All in a Day’s Work

by P. S. Gifford


Tom was startled by the alarm clock; he wasn’t used to getting up before noon.”Bugger,” he exclaimed as his eyes began to focus.

He hastily pulled a sweater over his head and sped into his brother’s room.

“Wake up Simon!” He hollered.”It’s half past five already and we need to be at the worksite by six. We’ve finally got ourselves a proper job... and we don’t want to bloody lose it on the first day.”

Simon and Tom Baxter were brothers separated by less than eleven months. In the several years since leaving school they had never had a proper job before. They had managed to get by from exploiting as many Government training programs as possible. And by still living at home.

In fact, at twenty-three and twenty-two years old respectively their Mum still made their beds, did their laundry and purchased the food. But finally every avenue of avoiding work had been exhausted and the job centre had vehemently insisted on their taking this particular position.

Within ten minutes the brothers were in their battered 1986 Mini and speeding down the lane racing towards Aysgarth. It was an eleven-mile journey to that quaint ancient town, and the little red car traveled swiftly down the narrow country lanes.

At 6:05 on they pulled into the parking lot, and screeched to a halt. About half a dozen other young men nonchalantly looked up at them. A man, whom they recognized from their interview, walked up to them shaking his head in disgust.

“You are flippin’ late!” he yelled.”If this happens once more you are out. Now move it. Go and get kitted up and join the rest of the team.”

A few moments later Simon and Tom were lined up with the others and dressed in blue overalls as the foreman began to explain precisely what they were going to do.

“Now gentlemen take a look at this beautiful building directly behind you. It is the historic Palmer Flatt hotel.”

The young men glanced up half-heartedly.

“Now we have been brought in to reinforce the foundations which date back over seven hundred years.”

A few of the lads yawned.

“Well time is a fleeting, and time is money... Follow me lads.”

The motley procession reluctantly picked up their allotted tools and began marching behind the foreman over the green front lawn towards the rear of the building. Then they entered the hotel through a door adjacent to the parlor and were led a little further to an old staircase at the rear of the building.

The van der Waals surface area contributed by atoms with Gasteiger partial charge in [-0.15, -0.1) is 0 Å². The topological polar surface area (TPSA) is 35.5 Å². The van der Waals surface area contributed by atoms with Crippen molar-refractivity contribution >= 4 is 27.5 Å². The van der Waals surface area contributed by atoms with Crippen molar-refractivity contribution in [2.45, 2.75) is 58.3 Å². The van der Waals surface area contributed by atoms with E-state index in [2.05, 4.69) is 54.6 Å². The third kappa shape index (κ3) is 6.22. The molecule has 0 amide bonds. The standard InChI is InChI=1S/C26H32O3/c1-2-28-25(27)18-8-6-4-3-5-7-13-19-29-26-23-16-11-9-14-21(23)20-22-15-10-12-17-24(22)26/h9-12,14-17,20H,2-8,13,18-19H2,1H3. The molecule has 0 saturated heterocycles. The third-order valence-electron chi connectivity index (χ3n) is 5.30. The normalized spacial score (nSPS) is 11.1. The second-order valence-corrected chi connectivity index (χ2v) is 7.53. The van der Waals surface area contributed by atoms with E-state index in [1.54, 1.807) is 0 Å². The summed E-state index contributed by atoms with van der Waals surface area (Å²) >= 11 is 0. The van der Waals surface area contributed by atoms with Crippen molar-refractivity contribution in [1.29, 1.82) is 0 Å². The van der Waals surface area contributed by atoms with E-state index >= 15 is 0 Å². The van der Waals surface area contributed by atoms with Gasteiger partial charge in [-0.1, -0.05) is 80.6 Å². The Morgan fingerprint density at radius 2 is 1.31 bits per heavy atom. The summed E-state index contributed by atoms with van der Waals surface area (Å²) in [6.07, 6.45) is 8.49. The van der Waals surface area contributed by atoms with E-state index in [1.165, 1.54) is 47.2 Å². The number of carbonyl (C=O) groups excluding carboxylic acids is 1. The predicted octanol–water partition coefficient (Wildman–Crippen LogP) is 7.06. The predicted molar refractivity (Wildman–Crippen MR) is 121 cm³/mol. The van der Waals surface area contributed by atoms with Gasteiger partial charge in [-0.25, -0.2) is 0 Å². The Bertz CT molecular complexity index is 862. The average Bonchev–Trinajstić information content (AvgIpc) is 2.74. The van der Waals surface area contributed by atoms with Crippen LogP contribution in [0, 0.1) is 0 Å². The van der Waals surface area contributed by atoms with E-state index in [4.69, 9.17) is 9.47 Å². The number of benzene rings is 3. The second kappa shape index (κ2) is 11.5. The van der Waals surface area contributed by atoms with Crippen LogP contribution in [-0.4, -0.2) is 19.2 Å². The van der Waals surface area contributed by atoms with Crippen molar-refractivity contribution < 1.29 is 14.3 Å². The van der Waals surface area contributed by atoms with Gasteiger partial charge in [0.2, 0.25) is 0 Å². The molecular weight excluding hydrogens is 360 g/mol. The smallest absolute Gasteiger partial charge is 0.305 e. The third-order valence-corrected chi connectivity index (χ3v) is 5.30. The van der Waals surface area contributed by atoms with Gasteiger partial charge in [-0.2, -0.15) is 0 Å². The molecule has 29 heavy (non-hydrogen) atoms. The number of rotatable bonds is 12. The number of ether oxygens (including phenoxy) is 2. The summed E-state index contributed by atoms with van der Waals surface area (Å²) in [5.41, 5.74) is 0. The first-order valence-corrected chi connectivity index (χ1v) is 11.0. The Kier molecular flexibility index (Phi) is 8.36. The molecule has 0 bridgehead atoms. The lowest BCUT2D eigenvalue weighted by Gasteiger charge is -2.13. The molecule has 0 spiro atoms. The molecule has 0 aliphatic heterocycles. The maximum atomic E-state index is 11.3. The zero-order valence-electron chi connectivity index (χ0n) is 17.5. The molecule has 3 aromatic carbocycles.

“There at the bottom of the stairway is the cellar where we need to go lads,” the foreman said as the team nervously peered into the darkness.

“It looks bloody creepy down there,” Simon whined as he stared down into the menacing shadows.

Moments later there were a few hushed murmurs as the team gradually, and with the utmost caution, clambered down the well worn steps.

They finally reached the cellar floor. The foreman pulled on a chain and surprisingly an old sixty watt electric light flashed on to expose the air to be thick with dust. A few dilapidated pieces of furniture were scattered about as was a collection of old cardboard boxes which now barely concealed their contents.

“I bet there are some brilliant old treasures down here that would do well at an antique auction,” quipped Tom as he eyed the boxes.

Simon nodded, understanding precisely what his brother was thinking.

At the back of the cellar the lads were directed to move some of the boxes, which soon revealed yet another door in the floorboards.

“Down here is where the suspected foundation slippage is,” the foreman said as he studied the door.”Right first I need to cut off this rusted padlock. It is a shame; it looks like it’s centuries old.”

The lock easily broke and clattered to the ground. The foreman tried to pull the door open.”Here give me a hand with this, somebody. It’s bloody heavy.”

A couple of the young men grudgingly assisted him, obviously not used to having to do any work. After a few attempts, the door opened to reveal yet another set of stairs heading downward.

“Well, let’s take a bloody look!” The foreman grunted.

The team once more traveled downward. This time there was no luxury of an electric light overhead and the intense darkness was only feebly illuminated by a few battery torches.

“It’s a tunnel,” the foreman cried.”A bloody long tunnel. I wonder where it goes?”

They walked a few feet further along the curious passage when the foreman suddenly stopped them. “This just doesn’t feel right with me,” he proclaimed,”I reckon we should head up to fresh air again. I think I need to make a phone call.”

Several minutes later the young men happily filed back out of the back door and out into the fresh cool morning air. Soon there was much hushed chattering amongst them as theories about what they had just uncovered were exchanged back and forth.

The foreman dialed his mobile phone. As he talked, the workmen could see he was becoming more and more agitated. After a few moments he hung up the phone and solemnly addressed his workers.

“Got a bit of bad news I’m afraid,” he groaned. “I have just spoken to the Wensleydale preservation society.” He paused and took a deep breath. “And until they come and investigate the tunnel we are not permitted to do any bloody work down there what so ever. You’ll get paid a full day’s pay for today of course, and I’ll call you when we hear anything, but I know that these chaps can take weeks or even months. You are now all free to go home. I am sorry about this lads, but hopefully something else will turn up soon.”

The collection of young men put the equipment back in the van, slipped out of their overalls, put on their jackets, and left.

That night Simon and Tom found themselves, as usual, in the local pub, the Kings Arms, supping their customary pint of bitter. Their talk quickly gravitated towards the morning’s unusual events.

“Bloody strange, innit,” Simon said as he shook his head, “kicking us out like that and all.”

“Yeah,” Tom said taking another sip, “I reckon there’s something important and valuable down in that flippin’ tunnel and they’re trying to hide it from us.”

After three more pints Simon suddenly got a look on his face. “I have got a grand idea,” he announced as his eyes twinkled, “and this one is going to keep us in beer for a long time I reckon.”

At that moment the dreaded cry came, the cry that makes all beer drinkers shake in their boots. “Time, gentlemen, please!”

The two brothers, along with several others, were hastily herded out onto the street.